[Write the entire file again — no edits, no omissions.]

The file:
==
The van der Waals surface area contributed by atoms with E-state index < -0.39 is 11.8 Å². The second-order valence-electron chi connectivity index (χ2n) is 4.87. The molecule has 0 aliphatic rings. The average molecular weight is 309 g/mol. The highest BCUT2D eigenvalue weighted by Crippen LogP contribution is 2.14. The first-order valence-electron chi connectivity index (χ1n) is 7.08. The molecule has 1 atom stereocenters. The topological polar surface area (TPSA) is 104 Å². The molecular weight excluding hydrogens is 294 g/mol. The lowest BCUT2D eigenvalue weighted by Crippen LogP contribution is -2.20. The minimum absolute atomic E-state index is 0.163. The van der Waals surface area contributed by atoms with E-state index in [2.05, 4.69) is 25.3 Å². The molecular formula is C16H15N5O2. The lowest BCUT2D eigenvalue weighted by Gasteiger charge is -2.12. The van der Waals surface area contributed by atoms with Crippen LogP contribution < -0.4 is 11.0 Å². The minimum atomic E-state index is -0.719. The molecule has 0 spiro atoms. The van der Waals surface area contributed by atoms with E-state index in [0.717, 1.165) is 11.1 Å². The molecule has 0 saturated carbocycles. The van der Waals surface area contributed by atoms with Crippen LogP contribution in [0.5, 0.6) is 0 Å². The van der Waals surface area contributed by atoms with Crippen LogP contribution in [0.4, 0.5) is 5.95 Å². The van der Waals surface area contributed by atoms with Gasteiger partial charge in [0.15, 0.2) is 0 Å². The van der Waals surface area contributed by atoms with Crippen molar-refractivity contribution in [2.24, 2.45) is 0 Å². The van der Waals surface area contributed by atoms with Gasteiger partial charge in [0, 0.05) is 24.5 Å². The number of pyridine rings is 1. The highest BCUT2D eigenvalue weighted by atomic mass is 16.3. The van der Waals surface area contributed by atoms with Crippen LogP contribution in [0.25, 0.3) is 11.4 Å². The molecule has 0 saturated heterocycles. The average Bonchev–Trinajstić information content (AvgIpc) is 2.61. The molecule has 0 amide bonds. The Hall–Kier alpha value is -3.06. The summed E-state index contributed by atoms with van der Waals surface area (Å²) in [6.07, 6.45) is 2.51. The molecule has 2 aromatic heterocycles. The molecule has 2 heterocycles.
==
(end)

The van der Waals surface area contributed by atoms with E-state index < -0.39 is 11.8 Å². The second-order valence-electron chi connectivity index (χ2n) is 4.87. The molecule has 0 aliphatic rings. The average molecular weight is 309 g/mol. The highest BCUT2D eigenvalue weighted by Crippen LogP contribution is 2.14. The first-order valence-electron chi connectivity index (χ1n) is 7.08. The molecule has 1 atom stereocenters. The topological polar surface area (TPSA) is 104 Å². The molecular weight excluding hydrogens is 294 g/mol. The lowest BCUT2D eigenvalue weighted by Crippen LogP contribution is -2.20. The minimum absolute atomic E-state index is 0.163. The van der Waals surface area contributed by atoms with E-state index in [2.05, 4.69) is 25.3 Å². The molecular formula is C16H15N5O2. The lowest BCUT2D eigenvalue weighted by Gasteiger charge is -2.12. The van der Waals surface area contributed by atoms with Crippen LogP contribution < -0.4 is 11.0 Å². The minimum atomic E-state index is -0.719. The molecule has 0 spiro atoms. The van der Waals surface area contributed by atoms with E-state index in [0.717, 1.165) is 11.1 Å². The molecule has 0 saturated carbocycles. The van der Waals surface area contributed by atoms with Crippen LogP contribution in [0.5, 0.6) is 0 Å². The van der Waals surface area contributed by atoms with Crippen LogP contribution in [0.4, 0.5) is 5.95 Å². The van der Waals surface area contributed by atoms with Gasteiger partial charge in [0.15, 0.2) is 0 Å². The van der Waals surface area contributed by atoms with Crippen molar-refractivity contribution in [2.24, 2.45) is 0 Å². The van der Waals surface area contributed by atoms with Gasteiger partial charge in [0, 0.05) is 24.5 Å². The number of pyridine rings is 1. The highest BCUT2D eigenvalue weighted by atomic mass is 16.3. The van der Waals surface area contributed by atoms with Crippen LogP contribution in [0.25, 0.3) is 11.4 Å². The molecule has 0 saturated heterocycles. The average Bonchev–Trinajstić information content (AvgIpc) is 2.61. The molecule has 0 amide bonds. The Hall–Kier alpha value is -3.06. The summed E-state index contributed by atoms with van der Waals surface area (Å²) in [6.07, 6.45) is 2.51. The molecule has 2 aromatic heterocycles. The molecule has 2 heterocycles.